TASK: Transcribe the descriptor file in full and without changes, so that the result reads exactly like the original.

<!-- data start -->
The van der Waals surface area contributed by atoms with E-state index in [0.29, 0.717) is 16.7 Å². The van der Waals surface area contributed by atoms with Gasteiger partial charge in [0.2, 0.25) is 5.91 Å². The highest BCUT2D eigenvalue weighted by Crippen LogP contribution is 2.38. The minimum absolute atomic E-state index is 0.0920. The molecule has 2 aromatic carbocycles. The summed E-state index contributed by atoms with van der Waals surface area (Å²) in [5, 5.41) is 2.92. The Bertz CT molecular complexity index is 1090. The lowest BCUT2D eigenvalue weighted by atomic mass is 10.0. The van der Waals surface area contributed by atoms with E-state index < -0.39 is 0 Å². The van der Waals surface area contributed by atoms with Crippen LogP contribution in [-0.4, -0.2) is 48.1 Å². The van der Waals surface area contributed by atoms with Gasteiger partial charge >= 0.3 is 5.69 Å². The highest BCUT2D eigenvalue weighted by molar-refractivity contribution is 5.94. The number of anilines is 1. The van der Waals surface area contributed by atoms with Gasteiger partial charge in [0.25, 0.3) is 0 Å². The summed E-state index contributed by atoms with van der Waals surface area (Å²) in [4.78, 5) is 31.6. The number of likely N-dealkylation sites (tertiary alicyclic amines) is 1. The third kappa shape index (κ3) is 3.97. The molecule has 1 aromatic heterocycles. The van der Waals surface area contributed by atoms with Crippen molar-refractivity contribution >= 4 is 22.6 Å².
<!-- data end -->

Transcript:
The van der Waals surface area contributed by atoms with E-state index in [0.29, 0.717) is 16.7 Å². The van der Waals surface area contributed by atoms with Gasteiger partial charge in [0.2, 0.25) is 5.91 Å². The highest BCUT2D eigenvalue weighted by Crippen LogP contribution is 2.38. The minimum absolute atomic E-state index is 0.0920. The molecule has 2 aromatic carbocycles. The summed E-state index contributed by atoms with van der Waals surface area (Å²) in [5, 5.41) is 2.92. The Bertz CT molecular complexity index is 1090. The lowest BCUT2D eigenvalue weighted by atomic mass is 10.0. The van der Waals surface area contributed by atoms with E-state index < -0.39 is 0 Å². The van der Waals surface area contributed by atoms with Crippen LogP contribution in [-0.4, -0.2) is 48.1 Å². The van der Waals surface area contributed by atoms with Gasteiger partial charge >= 0.3 is 5.69 Å². The highest BCUT2D eigenvalue weighted by molar-refractivity contribution is 5.94. The number of anilines is 1. The van der Waals surface area contributed by atoms with Gasteiger partial charge in [0.25, 0.3) is 0 Å². The summed E-state index contributed by atoms with van der Waals surface area (Å²) in [4.78, 5) is 31.6. The number of likely N-dealkylation sites (tertiary alicyclic amines) is 1. The third kappa shape index (κ3) is 3.97. The molecule has 1 aromatic heterocycles. The van der Waals surface area contributed by atoms with Crippen molar-refractivity contribution >= 4 is 22.6 Å².